Reform of Medicaid must start with changing how the federal government pays for its share of total cost. The program should be divided into its two distinct subparts, one for able-bodied adults and their children and the other for the disabled and elderly. The federal government should make fixed, per capita payments to the states based on historical spending patterns for the program’s two population groups. States would be given much more authority to manage the program without federal interference.
Able-bodied adults and children who are eligible for Medicaid would get the federal tax credit as a base level of support for health insurance. Medicaid would then serve as a supplement to the credits. The presumption would be that these Medicaid enrollees would be given the same insurance choices as other state residents receiving the federal tax credit.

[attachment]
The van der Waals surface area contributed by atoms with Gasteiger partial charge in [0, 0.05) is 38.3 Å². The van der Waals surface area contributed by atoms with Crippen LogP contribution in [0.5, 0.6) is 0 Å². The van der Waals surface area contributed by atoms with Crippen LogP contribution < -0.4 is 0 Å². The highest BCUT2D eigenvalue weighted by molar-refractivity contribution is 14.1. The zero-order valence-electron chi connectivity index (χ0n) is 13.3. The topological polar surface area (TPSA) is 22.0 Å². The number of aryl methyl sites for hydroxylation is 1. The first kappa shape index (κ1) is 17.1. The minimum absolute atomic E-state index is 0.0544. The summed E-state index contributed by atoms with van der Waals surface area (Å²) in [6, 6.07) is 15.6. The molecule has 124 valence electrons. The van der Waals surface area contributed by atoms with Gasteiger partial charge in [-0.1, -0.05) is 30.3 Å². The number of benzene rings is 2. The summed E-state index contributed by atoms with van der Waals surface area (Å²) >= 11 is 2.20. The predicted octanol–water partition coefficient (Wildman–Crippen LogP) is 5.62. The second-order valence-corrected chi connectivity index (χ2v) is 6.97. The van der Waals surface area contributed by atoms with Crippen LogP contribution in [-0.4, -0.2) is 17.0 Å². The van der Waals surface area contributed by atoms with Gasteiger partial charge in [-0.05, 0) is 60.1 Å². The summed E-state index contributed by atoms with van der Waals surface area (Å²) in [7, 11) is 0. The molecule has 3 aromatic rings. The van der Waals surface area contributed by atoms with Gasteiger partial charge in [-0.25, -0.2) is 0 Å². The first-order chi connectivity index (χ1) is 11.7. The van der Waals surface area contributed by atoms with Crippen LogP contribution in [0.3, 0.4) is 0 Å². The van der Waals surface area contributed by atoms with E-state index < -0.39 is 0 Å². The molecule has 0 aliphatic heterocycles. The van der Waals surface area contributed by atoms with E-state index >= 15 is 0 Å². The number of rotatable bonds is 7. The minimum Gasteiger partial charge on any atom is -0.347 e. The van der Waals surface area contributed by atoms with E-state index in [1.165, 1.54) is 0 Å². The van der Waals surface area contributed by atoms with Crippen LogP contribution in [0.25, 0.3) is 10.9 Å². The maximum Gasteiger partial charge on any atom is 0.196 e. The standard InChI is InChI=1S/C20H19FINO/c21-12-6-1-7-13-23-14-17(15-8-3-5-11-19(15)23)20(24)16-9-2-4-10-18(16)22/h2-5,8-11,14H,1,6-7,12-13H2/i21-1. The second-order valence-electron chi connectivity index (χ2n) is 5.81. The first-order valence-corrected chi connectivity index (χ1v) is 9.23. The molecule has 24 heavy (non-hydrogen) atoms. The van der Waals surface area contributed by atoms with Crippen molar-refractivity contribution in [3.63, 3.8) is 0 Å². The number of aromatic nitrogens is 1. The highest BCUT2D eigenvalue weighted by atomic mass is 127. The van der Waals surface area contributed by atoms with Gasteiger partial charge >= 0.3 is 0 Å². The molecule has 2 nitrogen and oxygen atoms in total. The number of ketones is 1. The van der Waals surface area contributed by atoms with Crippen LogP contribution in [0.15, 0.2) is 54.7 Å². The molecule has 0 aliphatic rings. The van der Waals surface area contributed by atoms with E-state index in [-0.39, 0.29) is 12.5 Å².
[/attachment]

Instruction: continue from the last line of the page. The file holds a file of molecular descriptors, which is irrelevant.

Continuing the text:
States would be allowed to implement major changes in Medicaid support for the disabled and elderly without the need of prior federal approval. This would allow implementation of changes giving beneficiaries, and their caregivers, more control over what services they procure, and from whom they procure them.
Medicare. Medicare is pivotal to an effective reform of US health care because of its dominant regulatory role. Medicare’s rules for paying hospitals, physicians, and other service providers heavily influence how care is delivered to all patients, not just Medicare enrollees.
The program would improve if there were fewer regulations and more emphasis on market-based reforms. The starting point should be conversion of the program, on a prospective basis, to a premium support model. Beneficiaries would be entitled to a fixed level of federal support for their insurance and would be given the opportunity to pick from a number competing insurance options, including the traditional program and private insurance plans.